Wednesday, June 25, 2008

A possible explanation for Rothgery confusion

Folks are still trying to figure out what the Rothgery case decided by SCOTUS this week really means. A perhaps helpful insight comes from the blogger at South Carolina Criminal Defense Lawyer, who points out that:
this was not an appeal from a criminal conviction. It was not a question of a statement that a defendant was asking to be suppressed because he was denied his Sixth Amendment right to counsel. This was a civil claim under 42 U. S. C. §1983. The Plaintiff was arrested and charged with felon in possession of a handgun, although he was not a felon. At his first appearance before a magistrate, he asked repeatedly for his attorney which was not provided to him. He appeared before a magistrate, was released on bail, was indicted and re-arrested, and spent three weeks in jail before an appointed attorney was able to explain to the prosecutor that he was not a felon and should not have been arrested in the first place.

His claim was that if he had been provided a lawyer within a reasonable time after he requested one at the initial appearance before the magistrate, he would not have been indicted, re-arrested, and jailed for those three weeks.

So part of the confusion about Rothgery may be that, since the ruling stems from a civil case, it contains none of the usual trappings one expects from a criminal court decision - the exclusion of evidence, etc.. For example, the court notably declined to dictate at what point in the process Gillespie County must appoint a lawyer, narrowly defining the question they answered in terms of the civil case. However, IMO the court's conclusion that Texas' article 15.17 hearing marks the point of attachment for the Sixth Amendment right to counsel still has significant implications for Texas criminal law - at least for counties that weren't appointing counsel until after indictment - even if that's not the context in which SCOTUS decided the question. This was a narrow decision, but for Texas at least, not quite vanishing.

6 comments:

Anonymous said...

What is baffling about the case is, Why wouldn't a magistrate NOT take a look at ones criminal history, especially if they are adamant about not having one? A simple NCIC/TCIC check which they could request would provide the needed information. Wouldn't it be prudent to prevent WASTING a grand juries time and FALSELY imprisoning someone?

What has been done to rectify this situation in Gillespie county AND are other counties putting into place procedures so that this doesn't happen again?

rage said...

As long as a right is defined, the violation of that right will carry with it the usual penalties, such as exclusion of evidence.

This case should be rubbed in the noses of everyone who has ever said "if you're innocent, you've got nothing to hide."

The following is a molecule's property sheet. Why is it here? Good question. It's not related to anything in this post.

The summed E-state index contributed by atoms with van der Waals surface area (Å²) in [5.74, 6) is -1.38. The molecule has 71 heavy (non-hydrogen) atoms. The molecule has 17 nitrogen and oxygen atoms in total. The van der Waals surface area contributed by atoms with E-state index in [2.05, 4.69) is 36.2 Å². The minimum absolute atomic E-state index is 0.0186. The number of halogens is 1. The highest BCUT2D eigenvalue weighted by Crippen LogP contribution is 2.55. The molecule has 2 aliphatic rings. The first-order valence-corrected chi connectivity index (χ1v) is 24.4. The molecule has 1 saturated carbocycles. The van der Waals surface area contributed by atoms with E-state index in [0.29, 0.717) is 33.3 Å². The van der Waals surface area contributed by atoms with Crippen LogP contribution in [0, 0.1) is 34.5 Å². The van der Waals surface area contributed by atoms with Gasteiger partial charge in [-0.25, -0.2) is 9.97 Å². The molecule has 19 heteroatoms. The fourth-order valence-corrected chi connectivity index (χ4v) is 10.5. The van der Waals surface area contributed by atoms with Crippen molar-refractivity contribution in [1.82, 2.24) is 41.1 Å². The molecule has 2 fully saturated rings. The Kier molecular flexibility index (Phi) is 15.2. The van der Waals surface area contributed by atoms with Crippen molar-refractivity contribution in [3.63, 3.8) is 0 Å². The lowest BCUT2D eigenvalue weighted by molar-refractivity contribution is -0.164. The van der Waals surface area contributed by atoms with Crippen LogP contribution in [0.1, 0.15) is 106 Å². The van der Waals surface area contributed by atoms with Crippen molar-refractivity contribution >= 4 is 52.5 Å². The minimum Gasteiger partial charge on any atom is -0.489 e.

TxBluesMan said...

Rage, the problem in this case is that it is a Sec 1983 civil case, not a criminal case. The criminal case was already disposed of, which is why Rothgery brought the civil action.

There was nothing to exclude.

He should have been given counsel at his arraignment.

The problem is that most Texas counties believe that if you can post bond, you are not indigent. SCOTUS did not rule on that part, but sent the case back to determine if there were violations. All they indicated is that the right to counsel attached at the first court hearing.

Gritsforbreakfast said...

Bluesy, do you think the specific SCOTUS determination about attachment at a 15.17 hearing is enough to require earlier appointment of counsel in situations like you describe, or did they leave enough wiggle room to avoid it?

I agree with Scott Greenfield that Justice Souter did us few favors with this decision. But once counties must admit the right to counsel has attached after the bail hearing, one wonders for how long they can justify failing to appoint any?

I foresee attempts at delaying the inevitable, but this ruling seems to set us on a path toward earlier appointments, even if it didn't overtly require it.

TxBluesMan said...

Grits,

You know as well as I the view of most counties towards appointing counsel is not good.

I think they will try and wiggle, for example requiring a hearing on the indigent status of the defendant, and probably require him to argue his status pro se.

Although the current law (CCP Art 26.04) says that you can't consider if a defendant can make bail, that is the common practice throughout the state.

CCP Art 15.17 already required the magistrate to appoint counsel if requested and we know that they weren't doing that...

W. W Woodward said...

For what it’s worth:

Anonymous 6/25/2008 10:58:00 AM
“Deferred Adjudications are not convictions”

News flash --- Several Texas licensing agencies - Texas Commission on Law Enforcement Officer Standards and Education for one – count deferred adjudications as convictions, not withstanding the Code of Criminal Procedure.


Anonymous 6/25/2008 02:26:00 PM
“He did plead guilty to a felony in California but the plea was part of a package that was supposed to expunge the conviction once he'd completed community supervision.”

Rothgery’s plea of Guilty in California may ban him from ever possessing or owning a firearm as far as the Federal Gun Control Act of 1968 and BATFE are concerned whether the case was adjudicated or deferred.